Wednesday, November 30, 2011

December Questions of the Day

I found a list of great questions here at My Random Stuff. I'm going to take the time in December to ask and answer each of them myself.

Friday, November 25, 2011

2012 - Running My Crazy Feet Off

It looks like 2012 will be my running-est year ever. I've already locked down most of the big events I want to do, but I still have a few choices to make.

  1. 12/31/11 - New Years Eve Half Marathon (Dallas, TX)

  2. 01/01/12 - New Year Day Half Marathon (Dallas, TX)

  3. 01/15/12 - 13.1 Los Angeles Half Marathon

  4. 01/22/12 - Carlsbad Half Marathon

  5. 02/11/12 - Tour de Palm Springs Bike Ride

  6. 02/12/12 - Palm Springs Half Marathon

  7. 03/11/12 - San Diego Half Marathon

  8. 04/01/12 - Carlsbad 5000 (All Day 25K)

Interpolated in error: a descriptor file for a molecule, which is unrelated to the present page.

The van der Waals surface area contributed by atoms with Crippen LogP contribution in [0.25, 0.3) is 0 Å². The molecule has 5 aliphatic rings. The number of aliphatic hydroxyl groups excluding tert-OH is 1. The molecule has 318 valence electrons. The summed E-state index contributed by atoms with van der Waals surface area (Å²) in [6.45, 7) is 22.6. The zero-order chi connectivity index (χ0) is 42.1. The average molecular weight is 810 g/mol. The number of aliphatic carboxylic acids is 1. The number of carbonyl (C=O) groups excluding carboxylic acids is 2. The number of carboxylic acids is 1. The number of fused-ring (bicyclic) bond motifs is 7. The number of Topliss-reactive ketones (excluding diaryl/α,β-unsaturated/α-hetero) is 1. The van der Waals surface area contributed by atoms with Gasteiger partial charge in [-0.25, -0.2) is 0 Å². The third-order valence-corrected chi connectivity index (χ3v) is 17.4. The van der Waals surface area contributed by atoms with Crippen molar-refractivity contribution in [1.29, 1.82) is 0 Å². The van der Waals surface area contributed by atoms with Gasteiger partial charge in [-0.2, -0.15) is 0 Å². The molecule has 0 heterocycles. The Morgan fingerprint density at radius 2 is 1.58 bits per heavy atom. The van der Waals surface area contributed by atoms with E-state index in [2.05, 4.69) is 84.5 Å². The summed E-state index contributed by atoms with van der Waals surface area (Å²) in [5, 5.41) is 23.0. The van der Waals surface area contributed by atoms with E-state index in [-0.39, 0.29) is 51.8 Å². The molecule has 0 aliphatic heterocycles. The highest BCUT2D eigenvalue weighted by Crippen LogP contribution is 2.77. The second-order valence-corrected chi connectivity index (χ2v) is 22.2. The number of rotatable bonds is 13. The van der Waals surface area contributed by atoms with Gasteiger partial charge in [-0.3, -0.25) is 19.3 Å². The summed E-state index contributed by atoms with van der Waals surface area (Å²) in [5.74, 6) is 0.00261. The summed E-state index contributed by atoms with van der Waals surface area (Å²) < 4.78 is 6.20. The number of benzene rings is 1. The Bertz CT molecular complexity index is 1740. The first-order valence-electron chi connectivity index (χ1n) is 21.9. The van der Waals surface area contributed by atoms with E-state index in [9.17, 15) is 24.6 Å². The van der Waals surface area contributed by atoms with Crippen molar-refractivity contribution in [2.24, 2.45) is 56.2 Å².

9. 04/07/12 - Hollywood Half Marathon

  10. 04/29/12 - La Jolla Half Marathon

  11. 05/06/12 - The OC Half Marathon (Orange County)

  12. 06/08/12 - Rag Bag Reunion Half Marathon (Las Vegas, NV)

  13. 07/14/12 - Dana Point Half Marathon TENTATIVE

  14. 08/19/12 - AFC Half Marathon

  15. 09/08/12 - Heartbreak Ridge Half Marathon (Camp Pendleton) TENTATIVE

  16. 10/21/12 - Temecula Half Marathon TENTATIVE

  17. 11/11/12 - Silver Strand Half Marathon (Coronado)

I need to decide if I am running each of the half marathons listed as TENTATIVE. I may find other half marathons instead... or I may just push myself and add a full marathon or two. And I need to find something in December, too.